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Cozad winner: ‘Something’s happening right in my life’

CHAMPAIGN — This year’s Cozad New Venture Challenge winner started with an idea he hoped would help his parents out, but has the potential to save businesses millions of dollars.

Advay Gupta’s father works at a big tech company, but his mother isn’t very “technical” at all.

“She asks me how to open Microsoft Word,” Gupta said.

When generative artificial intelligence started picking up steam, his dad talked about how development timelines were getting in the way of this exciting new tech and reducing company efficiency.

His mom just wanted to understand how to use AI beyond playing around with ChatGPT.

“Since childhood, I’ve kind of wanted to build something that bridges non-technical and technical users,” Gupta said. “That gave me an idea to make something that both helps my father and my mother.”

Eight months ago, Gupta started working on a personal project, experimenting with a drag-and-drop system for users to link different generative AI models together to make something that helps their companies.

It’s the same idea that allows a lot of small businesses to make personalized websites; instead of needing to hire someone to code an entire website, you can use a service which offers pre-built modular tools to combine to your liking.

“I showed it to someone here on campus, one of my mentors, and he really liked it. He said that I should make it a company,” Gupta said. “The next week, it was incorporated.”

So Pathlit was born, and the 20-year-old University of Illinois sophomore became a CEO.

Within 40 days, the company had raised its first half a million dollars.

Before long, it was accepted into Google, Amazon and Nvidia’s startup programs, which provide various marketing and educational opportunities.

For Gupta, it feels like “something’s happening right in my life for the first time after a long time.”

“It really felt amazing to know that something I made is something people want and is something people are willing to pay for.”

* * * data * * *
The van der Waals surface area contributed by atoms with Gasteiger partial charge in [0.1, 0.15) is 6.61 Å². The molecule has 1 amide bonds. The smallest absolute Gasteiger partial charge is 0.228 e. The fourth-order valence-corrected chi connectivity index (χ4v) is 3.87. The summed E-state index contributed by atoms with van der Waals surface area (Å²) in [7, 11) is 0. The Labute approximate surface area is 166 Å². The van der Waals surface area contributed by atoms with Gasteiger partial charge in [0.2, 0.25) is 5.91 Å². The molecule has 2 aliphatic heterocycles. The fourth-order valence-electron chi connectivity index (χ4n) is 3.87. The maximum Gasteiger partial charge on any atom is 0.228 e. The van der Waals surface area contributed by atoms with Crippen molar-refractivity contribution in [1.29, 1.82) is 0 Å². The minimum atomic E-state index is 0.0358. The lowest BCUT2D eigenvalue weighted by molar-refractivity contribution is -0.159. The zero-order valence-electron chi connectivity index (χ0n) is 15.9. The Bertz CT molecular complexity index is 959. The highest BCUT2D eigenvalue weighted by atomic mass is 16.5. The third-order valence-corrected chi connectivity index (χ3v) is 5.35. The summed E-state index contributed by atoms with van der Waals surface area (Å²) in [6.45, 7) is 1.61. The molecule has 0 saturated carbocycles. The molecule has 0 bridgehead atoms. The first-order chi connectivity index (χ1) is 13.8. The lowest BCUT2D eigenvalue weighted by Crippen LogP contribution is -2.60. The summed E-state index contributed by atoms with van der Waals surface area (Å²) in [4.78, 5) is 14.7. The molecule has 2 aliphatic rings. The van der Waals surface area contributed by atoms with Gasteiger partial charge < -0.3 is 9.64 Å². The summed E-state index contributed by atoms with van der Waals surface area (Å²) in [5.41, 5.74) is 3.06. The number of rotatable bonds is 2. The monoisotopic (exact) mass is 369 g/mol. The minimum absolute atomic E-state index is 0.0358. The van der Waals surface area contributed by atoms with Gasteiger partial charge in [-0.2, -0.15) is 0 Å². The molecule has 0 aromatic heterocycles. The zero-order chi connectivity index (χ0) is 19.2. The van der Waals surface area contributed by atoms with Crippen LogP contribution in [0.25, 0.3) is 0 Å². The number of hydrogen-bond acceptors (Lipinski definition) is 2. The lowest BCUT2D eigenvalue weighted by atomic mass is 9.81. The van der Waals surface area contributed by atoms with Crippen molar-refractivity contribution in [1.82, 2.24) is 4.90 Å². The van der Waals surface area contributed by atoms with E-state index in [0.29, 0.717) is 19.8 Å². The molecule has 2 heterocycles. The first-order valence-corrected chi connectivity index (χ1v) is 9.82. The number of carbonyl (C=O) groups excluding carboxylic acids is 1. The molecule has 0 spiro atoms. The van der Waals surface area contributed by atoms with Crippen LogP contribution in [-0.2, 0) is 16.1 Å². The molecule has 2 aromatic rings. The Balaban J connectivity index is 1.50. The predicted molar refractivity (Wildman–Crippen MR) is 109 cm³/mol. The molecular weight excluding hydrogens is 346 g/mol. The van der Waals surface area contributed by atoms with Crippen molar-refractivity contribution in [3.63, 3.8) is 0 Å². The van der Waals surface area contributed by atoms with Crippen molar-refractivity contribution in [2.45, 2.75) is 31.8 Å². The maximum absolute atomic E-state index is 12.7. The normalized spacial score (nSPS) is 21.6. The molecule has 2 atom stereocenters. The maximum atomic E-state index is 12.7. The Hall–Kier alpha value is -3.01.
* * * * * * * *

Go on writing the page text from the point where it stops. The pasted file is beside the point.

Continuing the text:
Gupta estimates that a company will spend $10 million between labor and technology creating its own generative AI program, not to mention spending months making it work as desired and navigating red tape.

Pathlit can cost as little as $5 a month.

Companies wouldn’t need to hire AI experts to use it, so pre-existing tech staff or even people who aren’t very technically inclined could piece together a program, he said.

Gupta said that just about anyone who wants a personalized AI is in Pathlit’s customer base, but they are especially interested in targeting consulting enterprises.

“By going to a big consulting enterprise, we get to see firsthand exactly what industry benefits from AI,” Gupta said. “Today AI is still a buzzword, where everyone is like, ‘AI is really cool, I want to implement it into my organization.’ But does it really help you? Does it really save you money? That’s where I think targeting consulting orgs helps us figure out who to target next.”

The grand prize from the Cozad challenge was $50,000, which Gupta plans to put toward general operational costs, but he felt that the networking opportunity was even more helpful.

This also allowed Pathlit to get two physical office spaces.

“We were kind of using the University Library or my apartment as an office,” Gupta said. “Having a coworking space will definitely help the team’s morale a little.”